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College of Education Conceptual Framework: Short Version

At its founding in 1945, Eleanor Roosevelt dedicated Roosevelt University to “the enlightenment of the human spirit.” From that point to this day, the College of Education has sought to achieve this goal through the cultivation of democratic learning communities.  

Democratic learning communities are social spaces in which people consciously come together to examine, re-think, and reformulate goals, understandings, dispositions, relationships, and practices. Conflict, disagreement, and struggle are inherent to processes of democratic learning; but so, too, are consensus, enjoyment, and collaboration. A commitment to individual freedom and social justice—demonstrated by exemplary educators such as John Dewey, Paulo Freire, and Lisa Delpit—underlies the efforts of democratic learning communities, as well as the products and outcomes that they yield. 

The College of Education invites prospective and practicing teachers, counselors, and school leaders to experience democratic learning communities in its courses and field experiences; correspondingly, it prepares and assists these same individuals to cultivate democratic learning communities in schools, classrooms, and other environments where diverse individuals endeavor to grow and learn. To build these communities, both faculty and candidates are committed to developing and expanding:

  • devotion to social justice and global responsibility; 
  • passion for the educator’s craft; and 
  • respect for knowledge and learning.   
Respect for knowledge and learning is a key pillar of democratic learning communities.  Learning entails dialogue, a willingness to explore new ways of thinking, and a healthy skepticism. Members of the College of Education build on diverse understandings, a broad and deep knowledge base, and multiple specializations in knowledge. All participants in the College of Education are expected to possess 

  • specialized knowledge and learning—rich understandings of content area knowledge particular to their area(s) of concentration, 
  • knowledge of educational foundations—historical and theoretical perspectives on educational practices, and 
  • adaptive decision making— the ability to interpret and adapt knowledge to educational contexts and procedures.  
Dispositions such as curiosity, creativity, confidence, flexibility, and attentiveness are considered crucial to the achievement of respect for knowledge and learning in any educational environment.   

Devotion to social justice and global responsibility is another mainstay of democratic learning communities. College of Education faculty, students, and community partners understand that the pursuit of social justice and global responsibility is a life-long, collective endeavor and requires:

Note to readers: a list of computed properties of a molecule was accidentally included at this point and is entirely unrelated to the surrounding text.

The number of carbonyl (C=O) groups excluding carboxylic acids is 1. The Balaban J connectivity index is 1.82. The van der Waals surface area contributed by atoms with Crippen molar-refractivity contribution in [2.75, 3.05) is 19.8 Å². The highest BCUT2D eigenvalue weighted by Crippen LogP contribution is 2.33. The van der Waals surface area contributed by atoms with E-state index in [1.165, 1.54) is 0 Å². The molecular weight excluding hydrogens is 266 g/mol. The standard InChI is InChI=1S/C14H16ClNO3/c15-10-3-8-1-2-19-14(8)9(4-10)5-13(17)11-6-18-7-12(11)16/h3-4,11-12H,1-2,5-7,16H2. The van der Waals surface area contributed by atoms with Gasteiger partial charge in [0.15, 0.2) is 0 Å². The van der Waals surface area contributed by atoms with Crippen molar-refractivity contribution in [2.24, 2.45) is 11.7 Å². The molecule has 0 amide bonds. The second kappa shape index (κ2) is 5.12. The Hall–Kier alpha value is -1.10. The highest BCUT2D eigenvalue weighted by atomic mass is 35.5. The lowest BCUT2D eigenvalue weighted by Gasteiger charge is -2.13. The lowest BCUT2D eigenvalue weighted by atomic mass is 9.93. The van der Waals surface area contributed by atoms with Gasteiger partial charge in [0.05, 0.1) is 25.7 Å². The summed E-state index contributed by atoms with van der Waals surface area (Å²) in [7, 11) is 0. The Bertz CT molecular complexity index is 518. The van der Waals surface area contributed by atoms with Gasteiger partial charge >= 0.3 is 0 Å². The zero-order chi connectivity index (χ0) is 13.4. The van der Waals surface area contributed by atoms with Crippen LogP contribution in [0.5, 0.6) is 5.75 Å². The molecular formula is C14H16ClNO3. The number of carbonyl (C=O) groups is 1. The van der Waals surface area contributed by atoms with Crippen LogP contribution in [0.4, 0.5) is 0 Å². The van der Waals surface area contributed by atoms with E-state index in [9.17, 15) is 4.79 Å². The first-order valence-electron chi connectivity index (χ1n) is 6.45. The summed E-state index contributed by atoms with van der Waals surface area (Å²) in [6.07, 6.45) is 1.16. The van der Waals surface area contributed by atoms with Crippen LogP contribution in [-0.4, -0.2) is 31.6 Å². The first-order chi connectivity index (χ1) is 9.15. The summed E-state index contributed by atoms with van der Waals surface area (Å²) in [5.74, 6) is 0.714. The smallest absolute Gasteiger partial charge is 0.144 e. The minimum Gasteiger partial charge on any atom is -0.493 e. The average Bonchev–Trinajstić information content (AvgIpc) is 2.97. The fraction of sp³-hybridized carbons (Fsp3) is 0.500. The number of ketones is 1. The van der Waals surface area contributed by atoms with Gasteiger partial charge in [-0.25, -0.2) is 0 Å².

• an ethic of care, or a positive regard for the learner and the larger web of social significance in which both learners and educators are embedded.  Educators must inculcate and model caring for individuals, for institutions, and for ideas; 
  • inviting and engaging human diversity, so that schools and classrooms build an understanding and appreciation of the different voices amongst us; 
  • advocacy for equity—especially with regard to educational resources and outcomes.  
Dispositions such as compassion, empathy, unselfishness, skepticism, and courage are considered essential to an ethic of care, as well as a devotion to social justice and global responsibility.   

Passion for the educator’s craft is a third key element of democratic learning communities.  The College of Education recognizes that the remarkable professional educator—whether counselor, school leader, or teacher—combines personal artistry with technical skills, such as expertise with technology. Artistry and technical proficiency are the hallmarks of the educator’s craft. The essential element that holds these two fundamentals together is passion, or an enthusiasm that issues from the dispositions and understandings of the educator (Fried, 1995).  All educators function in a variety of roles, including advisor/counselor, instructor/facilitator, colleague, reflective practitioner, and educational leader.  Passion displays itself in different ways, depending on the role and situation. 

Some of the dispositions associated with passion for the educator’s craft are enthusiasm, collegiality, self-reliance, professionalism, and reflexivity. 

Given that the democratic and learner-centered education that the College of Education endorses is difficult to enact, various assessment methods are used to provide accountability and inform program improvement. Portfolios and direct observations of performance provide useful information on success in meeting desired results and fulfilling the mission of the college and the larger university. Through open and honest dialogue with all who participate in its mission, the College of Education demonstrates the conceptual framework that it advocates, and obtains the insight necessary to sustain and nurture it into the future. References Click here for the full version of the Conceptual Framework

References

Full version of Conceptual Framework